Anyone who is concerned about reproductive health issues has had plenty of bad news in the past few years. In Latin America and the Caribbean the menace of the Zika virus has caused governments to warn women against becoming pregnant, in most cases without loosening restrictive anti-abortion laws or providing increased contraceptive options. Despite problems of access, Guttmacher Institute scientists estimate that women of the region have about 6.5 million abortions per year (https://www.guttmacher.org). Most are illegal, many are performed under unsafe circumstances, and at least 750,000 women per year experience post-abortion complications.
In the U.S. more and more state legislatures have enacted so-called “TRAP” laws (targeted regulation of abortion providers) (http://www.reproductiverights.org/project/targeted-regulation-of-abortion-providers-trap) making it difficult if not impossible for many abortion providers to continue to offer the procedure. And Planned Parenthood clinics are under constant threat of losing state and federal funding despite the fact that most offer a full range of women’s health services (including cancer screening, in vitro fertilization, and sex education) that would not otherwise be accessible to women of scarce resources.
The U.S. is not a monolith, however. TRAP laws and other threats to women’s reproductive health do not affect all parts of the country equally. Take, for example, the Pacific Northwest. In 1991 voters in the state of Washington sent a clear message when they acted to limit Christian fundamentalists’ ability to curtail women’s abortion rights. By means of a direct popular vote, Washington residents enacted the Reproductive Privacy Act (RPA), which bars the state legislature from passing abortion restrictions, requires the state to finance abortions for poor women, and mandates that any public hospital that offers maternity services must also provide abortion services.
In 2015 the American Civil Liberties Union of Washington sued the Skagit County public hospital district on the grounds that Skagit County was referring women desiring abortions to Planned Parenthood clinics rather than offering the service themselves. The county claimed that their hospitals had no physicians willing to provide abortions and cited the RPA provision allowing individual doctors to opt out of doing abortions. But Skagit County Superior Court Judge Raquel Montoya-Lewis has ruled that the hospital district is required to find someone willing to provide abortions since they provide maternity services, and that the individual opt-out provision of the RPA cannot be employed at the county-wide level. The victory is a small one, of course, and it remains to be seen whether Skagit County will appeal the court decision. But at least the case has served to remind people in Washington State of the RPA and its provisions.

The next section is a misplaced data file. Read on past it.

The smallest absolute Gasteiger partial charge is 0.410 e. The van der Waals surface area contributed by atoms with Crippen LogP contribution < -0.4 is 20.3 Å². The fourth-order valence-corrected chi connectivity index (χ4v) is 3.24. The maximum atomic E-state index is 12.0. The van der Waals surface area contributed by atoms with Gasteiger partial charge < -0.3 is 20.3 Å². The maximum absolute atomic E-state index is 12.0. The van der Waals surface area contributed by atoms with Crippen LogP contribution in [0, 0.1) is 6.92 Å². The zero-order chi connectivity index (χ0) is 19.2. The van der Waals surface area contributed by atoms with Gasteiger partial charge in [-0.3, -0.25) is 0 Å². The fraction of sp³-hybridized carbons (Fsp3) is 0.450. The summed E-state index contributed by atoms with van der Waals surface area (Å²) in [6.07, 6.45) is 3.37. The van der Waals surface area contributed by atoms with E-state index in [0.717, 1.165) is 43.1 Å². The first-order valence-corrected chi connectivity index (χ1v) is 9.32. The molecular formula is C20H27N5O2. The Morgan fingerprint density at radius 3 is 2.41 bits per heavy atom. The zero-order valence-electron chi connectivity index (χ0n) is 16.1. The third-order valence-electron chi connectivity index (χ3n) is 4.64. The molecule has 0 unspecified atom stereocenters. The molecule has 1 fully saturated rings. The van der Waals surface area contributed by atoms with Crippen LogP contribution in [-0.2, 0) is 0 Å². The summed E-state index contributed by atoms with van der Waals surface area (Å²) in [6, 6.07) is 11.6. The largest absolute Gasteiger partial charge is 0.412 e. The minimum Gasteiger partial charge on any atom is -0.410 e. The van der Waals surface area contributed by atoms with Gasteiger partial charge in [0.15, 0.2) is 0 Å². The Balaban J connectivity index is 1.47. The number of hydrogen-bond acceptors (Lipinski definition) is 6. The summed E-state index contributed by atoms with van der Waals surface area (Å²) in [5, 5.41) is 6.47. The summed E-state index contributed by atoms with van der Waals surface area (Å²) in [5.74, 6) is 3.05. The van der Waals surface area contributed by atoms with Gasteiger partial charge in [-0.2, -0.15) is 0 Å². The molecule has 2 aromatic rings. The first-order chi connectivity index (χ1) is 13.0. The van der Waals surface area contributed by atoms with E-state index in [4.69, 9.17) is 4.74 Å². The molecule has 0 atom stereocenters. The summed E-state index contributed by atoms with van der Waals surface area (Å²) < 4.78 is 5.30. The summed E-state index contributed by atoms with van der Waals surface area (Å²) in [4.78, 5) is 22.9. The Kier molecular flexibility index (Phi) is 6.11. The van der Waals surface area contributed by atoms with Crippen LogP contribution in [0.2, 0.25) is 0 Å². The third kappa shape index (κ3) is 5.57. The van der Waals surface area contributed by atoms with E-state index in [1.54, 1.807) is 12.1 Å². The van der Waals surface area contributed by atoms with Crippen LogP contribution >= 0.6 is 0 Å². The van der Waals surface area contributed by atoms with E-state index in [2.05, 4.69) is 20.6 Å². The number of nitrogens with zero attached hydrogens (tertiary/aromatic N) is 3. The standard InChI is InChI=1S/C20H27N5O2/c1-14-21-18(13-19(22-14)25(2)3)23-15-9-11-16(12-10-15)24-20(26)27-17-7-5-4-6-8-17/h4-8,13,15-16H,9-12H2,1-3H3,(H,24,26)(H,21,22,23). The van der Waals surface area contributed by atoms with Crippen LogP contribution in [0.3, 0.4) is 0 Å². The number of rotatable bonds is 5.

Another intriguing battle being waged right now concerns Washington Senator Patty Murray’s efforts to get the federal government to pay for reproductive assistance for injured U.S. veterans. For example, it would pay for in vitro fertilization for a couple who could not conceive in the normal way because of battle wounds (such as shrapnel in the uterus or testes). Her measure has passed the Senate, but is being obstructed in the House of Representatives. According to a June 22, 2016 editorial in The Seattle Times, opposition is being spearheaded by the conservative Family Research Council on the grounds that in vitro fertilization could result in the destruction of fertilized eggs (which is tantamount, in the eyes of Catholic and Protestant religious fundamentalists, to abortion). Senator Murray has noted the outrageous ironies of the situation: the U.S. claims that it is sending young people to the Mideast with the purpose of fighting Islamic religious fanatics who seek to impose their will on the population at large. But after U.S. soldiers are wounded in the course of that struggle they come home to fall victim to Christian zealots who impose their extremist views on the majority of Americans who do not share their fanaticism.